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The Third Option to the Euthyphro Dilemma

By Frederick Choo

In general, Divine Command Theory (DCT) says that “If God commands X, then X is a moral obligation for us.” I will limit my discussion of DCT to moral obligations and prohibitions, which are used synonymously with rightness and wrongness. These are deontic properties which is distinct from goodness, which is axiological. For example, something can be good to do, such as becoming a lifeguard to save lives, but we do not have a moral obligation to do so. So I will use DCT as a theory of rightness that presupposes a theory of the good.

The Euthyphro Dilemma (ED) is often raised against DCT. For example, in the case of rape Walter Sinnott-Armstrong asks, “Did God have any reason to command this? If not, his command was arbitrary, and then it can’t make anything morally wrong. On the other hand, if God did have a reason to command us not to rape, then that reason is what makes rape morally wrong. The command itself is superfluous. Either way, morality cannot depend on God’s commands.” In short, the ED says:


(1) God has no reasons for His commands,


(2) God has reasons for His commands but these reasons are sufficient by themselves in explaining moral obligations.

Embracing (1) leads to objections such as God’s commands being arbitrary which makes morality arbitrary. Furthermore, this means that God’s commands could possibly be what we consider abhorrent, such as commanding that we ought to torture babies solely for fun resulting in a moral obligation to do so. Any objection to this that says God has reasons is a move away from (1).

Embracing (2), shows that actions are morally obligatory prior to and independent of God’s commands, making God at most an epistemic authority who is just conveying His perfect moral knowledge to us. However DCT proponents want God’s commands to explain moral obligations instead.

From the ED, I think a third option is clear, which DCT proponents can well affirm:

(3) God has reasons for His commands but these reasons are not sufficient by themselves in explaining moral obligations without God’s commands.

God just needs good reasons to make an act morally obligatory. An act itself does not have the property of being morally obligatory prior to God’s command, but can have other relevant properties, such as being morally good or even “non-moral considerations ultimately based in God’s nature.” God’s commanding however adds certain properties that make the act obligatory. To use an analogy, let us think of other obligations. Consider a legal obligation not to smoke in a certain area when implemented by law. For the obligation to arise, there must be good reasons behind why it is implemented by law. Yet those reasons by themselves are not sufficient to give us legal obligations unless it is actually implemented by law. Hence a legal obligation arises because it is implemented by the law and there are good reasons for it being implemented. Likewise, DCT proponents say that a moral obligation arises because it is commanded by God and God has good reasons to command it.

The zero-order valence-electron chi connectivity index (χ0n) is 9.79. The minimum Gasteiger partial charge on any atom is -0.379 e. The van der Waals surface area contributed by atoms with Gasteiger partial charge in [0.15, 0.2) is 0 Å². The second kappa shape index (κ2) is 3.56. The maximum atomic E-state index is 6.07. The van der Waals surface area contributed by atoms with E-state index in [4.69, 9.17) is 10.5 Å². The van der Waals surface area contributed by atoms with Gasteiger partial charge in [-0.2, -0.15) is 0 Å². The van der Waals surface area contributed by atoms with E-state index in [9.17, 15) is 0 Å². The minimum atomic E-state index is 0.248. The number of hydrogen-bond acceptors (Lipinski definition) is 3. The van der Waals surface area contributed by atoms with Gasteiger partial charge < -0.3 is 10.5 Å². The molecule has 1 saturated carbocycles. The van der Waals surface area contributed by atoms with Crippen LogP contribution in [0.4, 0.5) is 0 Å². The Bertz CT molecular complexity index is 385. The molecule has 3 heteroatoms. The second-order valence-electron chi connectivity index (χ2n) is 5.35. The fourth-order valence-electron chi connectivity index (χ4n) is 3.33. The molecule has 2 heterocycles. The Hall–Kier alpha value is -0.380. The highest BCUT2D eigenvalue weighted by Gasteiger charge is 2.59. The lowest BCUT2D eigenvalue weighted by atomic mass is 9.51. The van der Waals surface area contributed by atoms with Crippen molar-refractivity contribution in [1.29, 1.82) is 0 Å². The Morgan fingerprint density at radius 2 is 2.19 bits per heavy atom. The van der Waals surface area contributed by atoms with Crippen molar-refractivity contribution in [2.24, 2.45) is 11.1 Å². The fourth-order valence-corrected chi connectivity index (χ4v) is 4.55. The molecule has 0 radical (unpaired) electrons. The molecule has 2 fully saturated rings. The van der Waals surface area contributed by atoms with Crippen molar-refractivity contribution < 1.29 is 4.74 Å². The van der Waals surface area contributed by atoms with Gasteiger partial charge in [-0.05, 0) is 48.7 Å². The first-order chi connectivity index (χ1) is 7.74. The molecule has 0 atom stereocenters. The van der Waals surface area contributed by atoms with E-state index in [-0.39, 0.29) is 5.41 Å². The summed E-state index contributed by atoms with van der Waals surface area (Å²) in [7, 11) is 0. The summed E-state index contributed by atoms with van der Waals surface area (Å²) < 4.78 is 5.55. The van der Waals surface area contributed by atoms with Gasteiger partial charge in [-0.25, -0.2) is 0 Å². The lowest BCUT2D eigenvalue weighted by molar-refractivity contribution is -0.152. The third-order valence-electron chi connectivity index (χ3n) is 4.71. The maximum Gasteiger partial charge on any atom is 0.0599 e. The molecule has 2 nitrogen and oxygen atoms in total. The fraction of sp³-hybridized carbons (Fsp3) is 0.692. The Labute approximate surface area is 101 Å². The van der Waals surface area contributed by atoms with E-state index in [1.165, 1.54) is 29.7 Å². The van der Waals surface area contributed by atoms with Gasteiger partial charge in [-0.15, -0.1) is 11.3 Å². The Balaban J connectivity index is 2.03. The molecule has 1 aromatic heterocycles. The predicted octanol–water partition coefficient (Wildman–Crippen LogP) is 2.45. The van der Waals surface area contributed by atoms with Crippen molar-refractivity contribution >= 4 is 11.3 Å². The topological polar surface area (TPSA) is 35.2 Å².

One objection to (3) is based on a principle that moral properties strongly supervene on non-moral properties necessarily. Matthew Jordan says, “The doctrine of global moral supervenience, the uncontroversial thesis that any two possible worlds that are identical in all non-moral respects must be identical in all moral respects, implies that moral truths – at least the most fundamental ones – are metaphysically necessary.” So moral obligations are in some way determined and fixed by their non-moral properties. How exactly does moral supervenience amount to an objection to (3) exactly?

In “An Essay on Divine Authority”, Mark C. Murphy argues that DCT “must be false, for it, in conjunction with a very weak and plausible claim about God’s freedom in commanding, entails that the moral does not supervene on the non-moral.” To show this, he argues that according to voluntaristic versions of DCT, where God is free to choose what to command, there can be two possible worlds exactly the same in their natural features, but God gives different commands and thus we have different moral obligations in two possible worlds that have the same natural features. This seems to violate the supervenience of the moral on the non-moral, since two worlds with the same natural features should have the same moral obligations.

How may a proponent of a voluntaristic version of DCT reply? C. Stephen Evans points out that for the theist, non-moral properties can include both natural and supernatural properties. Supernatural properties are “properties possessed because what has the properties has a certain kind of relation to God,” such as “being commanded by God”, “being preferred by God,” or “being pleasing to God” or “being conducive to a better relation to God.” If an act is commanded by God, then it will have the further properties mentioned, such as “being conducive to a better relation to God” which is a non-moral property. These non-moral properties may even be linked to natural properties such as “being conducive to the agent’s happiness.” If a relationship with God is conducive to our happiness, and such a relationship requires that we follow what He commands, then the property of “being commanded by God” would be one that could alter the moral status of an act, especially for those who think that the moral status of an act is linked to whether the act is conducive to an agent’s happiness. Hence on DCT, it is both natural and supernatural properties that make up non-moral properties which moral properties supervene on. If so, then there can be two worlds alike in all their natural properties but differ in their supernatural properties, and hence moral properties can be different as it supervenes on both. So moral supervenience along with God’s freedom does not amount to an objection against (3).